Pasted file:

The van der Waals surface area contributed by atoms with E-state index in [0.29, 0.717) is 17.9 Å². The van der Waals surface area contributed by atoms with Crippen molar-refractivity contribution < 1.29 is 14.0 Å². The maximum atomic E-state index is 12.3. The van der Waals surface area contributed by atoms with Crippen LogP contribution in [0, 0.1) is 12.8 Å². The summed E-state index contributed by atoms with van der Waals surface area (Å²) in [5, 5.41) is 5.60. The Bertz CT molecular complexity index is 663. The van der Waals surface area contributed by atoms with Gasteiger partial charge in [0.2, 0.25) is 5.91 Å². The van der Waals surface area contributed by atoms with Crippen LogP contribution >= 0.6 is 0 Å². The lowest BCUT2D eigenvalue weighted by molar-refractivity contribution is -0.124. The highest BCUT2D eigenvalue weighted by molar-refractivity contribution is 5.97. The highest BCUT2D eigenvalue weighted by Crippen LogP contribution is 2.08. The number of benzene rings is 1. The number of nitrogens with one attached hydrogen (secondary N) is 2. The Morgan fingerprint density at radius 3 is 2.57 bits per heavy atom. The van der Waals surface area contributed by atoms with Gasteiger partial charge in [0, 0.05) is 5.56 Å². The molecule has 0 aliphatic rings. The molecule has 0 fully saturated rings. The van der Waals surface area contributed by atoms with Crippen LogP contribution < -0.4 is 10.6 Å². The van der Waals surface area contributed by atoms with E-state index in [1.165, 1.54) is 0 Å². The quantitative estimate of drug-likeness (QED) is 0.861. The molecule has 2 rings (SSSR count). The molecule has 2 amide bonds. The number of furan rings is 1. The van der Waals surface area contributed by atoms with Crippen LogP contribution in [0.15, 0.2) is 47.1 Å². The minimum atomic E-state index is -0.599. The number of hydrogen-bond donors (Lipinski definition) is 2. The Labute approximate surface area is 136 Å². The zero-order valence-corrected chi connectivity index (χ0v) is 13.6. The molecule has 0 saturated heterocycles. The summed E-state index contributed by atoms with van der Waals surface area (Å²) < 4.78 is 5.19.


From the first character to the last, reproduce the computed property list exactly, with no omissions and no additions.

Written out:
The van der Waals surface area contributed by atoms with E-state index in [0.29, 0.717) is 17.9 Å². The van der Waals surface area contributed by atoms with Crippen molar-refractivity contribution < 1.29 is 14.0 Å². The maximum atomic E-state index is 12.3. The van der Waals surface area contributed by atoms with Crippen LogP contribution in [0, 0.1) is 12.8 Å². The summed E-state index contributed by atoms with van der Waals surface area (Å²) in [5, 5.41) is 5.60. The Bertz CT molecular complexity index is 663. The van der Waals surface area contributed by atoms with Gasteiger partial charge in [0.2, 0.25) is 5.91 Å². The van der Waals surface area contributed by atoms with Crippen LogP contribution >= 0.6 is 0 Å². The lowest BCUT2D eigenvalue weighted by molar-refractivity contribution is -0.124. The highest BCUT2D eigenvalue weighted by molar-refractivity contribution is 5.97. The highest BCUT2D eigenvalue weighted by Crippen LogP contribution is 2.08. The number of benzene rings is 1. The number of nitrogens with one attached hydrogen (secondary N) is 2. The Morgan fingerprint density at radius 3 is 2.57 bits per heavy atom. The van der Waals surface area contributed by atoms with Gasteiger partial charge in [0, 0.05) is 5.56 Å². The molecule has 0 aliphatic rings. The molecule has 0 fully saturated rings. The van der Waals surface area contributed by atoms with Crippen LogP contribution < -0.4 is 10.6 Å². The van der Waals surface area contributed by atoms with E-state index in [1.165, 1.54) is 0 Å². The quantitative estimate of drug-likeness (QED) is 0.861. The molecule has 2 rings (SSSR count). The molecule has 2 amide bonds. The number of furan rings is 1. The van der Waals surface area contributed by atoms with Crippen LogP contribution in [0.15, 0.2) is 47.1 Å². The minimum atomic E-state index is -0.599. The number of hydrogen-bond donors (Lipinski definition) is 2. The Labute approximate surface area is 136 Å². The zero-order valence-corrected chi connectivity index (χ0v) is 13.6. The molecule has 0 saturated heterocycles. The summed E-state index contributed by atoms with van der Waals surface area (Å²) < 4.78 is 5.19.